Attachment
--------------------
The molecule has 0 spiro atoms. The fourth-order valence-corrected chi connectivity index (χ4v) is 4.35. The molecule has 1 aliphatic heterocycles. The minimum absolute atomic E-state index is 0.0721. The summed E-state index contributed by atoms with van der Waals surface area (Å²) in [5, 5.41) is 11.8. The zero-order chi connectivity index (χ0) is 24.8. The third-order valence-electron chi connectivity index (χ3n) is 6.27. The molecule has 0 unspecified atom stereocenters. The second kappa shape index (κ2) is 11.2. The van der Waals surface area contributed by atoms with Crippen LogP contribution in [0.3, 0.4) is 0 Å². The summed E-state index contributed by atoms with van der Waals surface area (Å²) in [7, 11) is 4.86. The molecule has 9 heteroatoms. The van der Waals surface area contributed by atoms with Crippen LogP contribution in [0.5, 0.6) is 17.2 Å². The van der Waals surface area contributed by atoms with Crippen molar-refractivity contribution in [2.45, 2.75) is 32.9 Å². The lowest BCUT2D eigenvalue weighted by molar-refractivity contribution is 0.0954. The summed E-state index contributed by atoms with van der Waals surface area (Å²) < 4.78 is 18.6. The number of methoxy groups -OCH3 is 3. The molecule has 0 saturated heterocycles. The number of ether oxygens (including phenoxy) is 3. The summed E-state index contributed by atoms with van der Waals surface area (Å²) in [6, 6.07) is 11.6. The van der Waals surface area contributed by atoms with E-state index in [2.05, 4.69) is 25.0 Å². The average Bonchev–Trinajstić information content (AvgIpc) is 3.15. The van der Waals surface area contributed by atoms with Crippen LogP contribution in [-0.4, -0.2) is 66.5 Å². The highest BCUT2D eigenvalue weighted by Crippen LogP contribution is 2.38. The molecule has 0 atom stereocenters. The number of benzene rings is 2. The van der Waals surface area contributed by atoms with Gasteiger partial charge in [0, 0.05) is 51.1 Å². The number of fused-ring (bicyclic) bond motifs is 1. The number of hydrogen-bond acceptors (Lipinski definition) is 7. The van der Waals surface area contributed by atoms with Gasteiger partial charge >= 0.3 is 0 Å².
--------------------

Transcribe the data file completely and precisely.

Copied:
The molecule has 0 spiro atoms. The fourth-order valence-corrected chi connectivity index (χ4v) is 4.35. The molecule has 1 aliphatic heterocycles. The minimum absolute atomic E-state index is 0.0721. The summed E-state index contributed by atoms with van der Waals surface area (Å²) in [5, 5.41) is 11.8. The zero-order chi connectivity index (χ0) is 24.8. The third-order valence-electron chi connectivity index (χ3n) is 6.27. The molecule has 0 unspecified atom stereocenters. The second kappa shape index (κ2) is 11.2. The van der Waals surface area contributed by atoms with Crippen LogP contribution in [0.3, 0.4) is 0 Å². The summed E-state index contributed by atoms with van der Waals surface area (Å²) in [7, 11) is 4.86. The molecule has 9 heteroatoms. The van der Waals surface area contributed by atoms with Crippen LogP contribution in [0.5, 0.6) is 17.2 Å². The van der Waals surface area contributed by atoms with Crippen molar-refractivity contribution in [2.45, 2.75) is 32.9 Å². The lowest BCUT2D eigenvalue weighted by molar-refractivity contribution is 0.0954. The summed E-state index contributed by atoms with van der Waals surface area (Å²) < 4.78 is 18.6. The number of methoxy groups -OCH3 is 3. The molecule has 0 saturated heterocycles. The number of ether oxygens (including phenoxy) is 3. The summed E-state index contributed by atoms with van der Waals surface area (Å²) in [6, 6.07) is 11.6. The van der Waals surface area contributed by atoms with E-state index in [2.05, 4.69) is 25.0 Å². The average Bonchev–Trinajstić information content (AvgIpc) is 3.15. The van der Waals surface area contributed by atoms with Crippen LogP contribution in [-0.4, -0.2) is 66.5 Å². The highest BCUT2D eigenvalue weighted by Crippen LogP contribution is 2.38. The molecule has 0 atom stereocenters. The number of benzene rings is 2. The van der Waals surface area contributed by atoms with Gasteiger partial charge in [0, 0.05) is 51.1 Å². The number of fused-ring (bicyclic) bond motifs is 1. The number of hydrogen-bond acceptors (Lipinski definition) is 7. The van der Waals surface area contributed by atoms with Gasteiger partial charge >= 0.3 is 0 Å².